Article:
A HCP therefore does not always have to ask explicit questions about mental health. They can make observations about what a person was like on the day and there’s nothing wrong with that at all. Where it goes wrong is when that’s used to infer more without anything to support that. That however is usually what a decision maker does, not a HCP.

    The example cited by @sweet is priceless. The HCP reports what they saw. They may have got it hopelessly wrong for the exact reasons I’ve detailed below but they won’t have explicitly said all is okay because the diagnosis won’t have been in dispute. What will have actually happened is that the DWP DM made a decision that the degree of functional impairment overall was not sufficient to score the appropriate points. 
  • YadnadYadnad Member - under moderation Posts: 2,862 Disability Gamechanger

    poppy123456 said:
    What mikehughes stated is correct. The face to face is not a medical because the person doing it is not medically qualified and it is only functional testing and observation. A medical usually involves taking clinical readings and is done by a medically qualified person. Also not all face to face consultations involve functional testing.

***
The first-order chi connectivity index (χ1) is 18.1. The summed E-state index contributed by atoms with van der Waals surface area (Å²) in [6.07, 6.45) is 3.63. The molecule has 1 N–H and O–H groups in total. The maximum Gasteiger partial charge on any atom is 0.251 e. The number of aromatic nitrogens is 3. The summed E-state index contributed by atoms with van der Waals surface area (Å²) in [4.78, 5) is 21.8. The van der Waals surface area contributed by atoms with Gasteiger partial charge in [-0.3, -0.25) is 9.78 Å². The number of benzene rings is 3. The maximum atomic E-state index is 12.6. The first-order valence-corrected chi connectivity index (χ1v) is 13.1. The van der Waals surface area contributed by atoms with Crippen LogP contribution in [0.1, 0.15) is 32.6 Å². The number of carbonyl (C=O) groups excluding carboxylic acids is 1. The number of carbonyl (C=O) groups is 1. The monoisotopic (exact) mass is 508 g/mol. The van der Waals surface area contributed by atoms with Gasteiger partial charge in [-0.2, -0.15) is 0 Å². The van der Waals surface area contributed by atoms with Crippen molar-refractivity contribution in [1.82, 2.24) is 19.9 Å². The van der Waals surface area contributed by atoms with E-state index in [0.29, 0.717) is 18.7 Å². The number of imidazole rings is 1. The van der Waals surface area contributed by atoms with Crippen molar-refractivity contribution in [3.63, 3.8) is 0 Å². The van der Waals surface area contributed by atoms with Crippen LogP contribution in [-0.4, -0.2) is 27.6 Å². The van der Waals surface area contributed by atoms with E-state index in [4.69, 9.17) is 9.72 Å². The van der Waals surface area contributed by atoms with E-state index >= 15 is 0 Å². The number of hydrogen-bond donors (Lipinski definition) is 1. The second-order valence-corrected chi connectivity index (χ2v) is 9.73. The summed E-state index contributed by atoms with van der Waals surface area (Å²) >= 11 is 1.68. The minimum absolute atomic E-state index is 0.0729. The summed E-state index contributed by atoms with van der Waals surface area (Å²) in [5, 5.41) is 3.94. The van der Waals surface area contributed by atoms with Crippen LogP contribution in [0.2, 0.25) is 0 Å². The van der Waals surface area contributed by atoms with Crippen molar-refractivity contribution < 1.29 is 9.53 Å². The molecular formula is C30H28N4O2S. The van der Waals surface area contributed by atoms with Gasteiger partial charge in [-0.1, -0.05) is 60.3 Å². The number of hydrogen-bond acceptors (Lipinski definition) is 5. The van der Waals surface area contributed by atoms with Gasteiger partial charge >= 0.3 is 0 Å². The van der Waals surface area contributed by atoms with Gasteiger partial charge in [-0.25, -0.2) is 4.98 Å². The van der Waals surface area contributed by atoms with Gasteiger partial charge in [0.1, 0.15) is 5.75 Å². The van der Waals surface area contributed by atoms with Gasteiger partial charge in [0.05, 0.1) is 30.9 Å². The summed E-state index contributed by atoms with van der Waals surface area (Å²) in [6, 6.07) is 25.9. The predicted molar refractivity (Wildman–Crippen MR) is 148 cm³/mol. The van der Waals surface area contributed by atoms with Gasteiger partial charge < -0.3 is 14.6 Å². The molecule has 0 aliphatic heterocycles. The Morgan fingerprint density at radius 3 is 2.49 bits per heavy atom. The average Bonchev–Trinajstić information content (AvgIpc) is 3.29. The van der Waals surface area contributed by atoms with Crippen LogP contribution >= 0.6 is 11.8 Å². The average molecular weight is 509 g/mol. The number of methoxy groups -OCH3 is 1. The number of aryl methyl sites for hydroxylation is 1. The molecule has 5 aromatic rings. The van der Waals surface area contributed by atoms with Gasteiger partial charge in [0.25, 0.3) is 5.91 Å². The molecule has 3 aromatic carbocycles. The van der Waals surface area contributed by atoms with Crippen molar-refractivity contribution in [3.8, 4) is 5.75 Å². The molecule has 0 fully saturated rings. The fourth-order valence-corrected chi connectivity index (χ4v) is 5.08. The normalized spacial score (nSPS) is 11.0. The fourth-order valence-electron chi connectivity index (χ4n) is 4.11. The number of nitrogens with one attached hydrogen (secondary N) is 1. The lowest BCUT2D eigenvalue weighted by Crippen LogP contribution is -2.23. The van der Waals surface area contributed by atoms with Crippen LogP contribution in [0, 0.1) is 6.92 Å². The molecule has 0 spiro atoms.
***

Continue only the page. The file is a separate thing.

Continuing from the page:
I claim PIP for a physical disability and during my assessment for my review i wasn't asked to do anything...this is because it's not a medical.



    I agree with you Poppy, it is not a medical. 

    I claimed for the impact of having a damaged lower spine, upper spine, and mental illness amongst other things such as debilitating Chronic Pancreatitis, lack of control of type 1 diabetes (due to mental health).

    In all of my three assessments I was told to put hands, arms up, side to side, touch my knees bend forward as well as stand on one foot, not forgetting the usual finger thumb grip.

    I tried to carry out all of the instructed movements as you would if it were a doctor/consultant asking you. Of course I was in pain but managed to carry out all of the 'tests'.

    For the memory/mental health test (Mental Status Examination) I was assessed as able to fulfil all of the requirements, I didn't rock in the chair, I didn't avoid looking at the assessor, I had good insight as to my health conditions, I did not sweat etc I can't now remember all of them but there were 14 reasons given why my mental health is excellent.

    So was mine a medical or just a functional assessment?
  • mikehughescqmikehughescq Member Posts: 5,394 Disability Gamechanger
    None of those things were anything other than a functional assessment. A Physio or OT could ask you to do the same.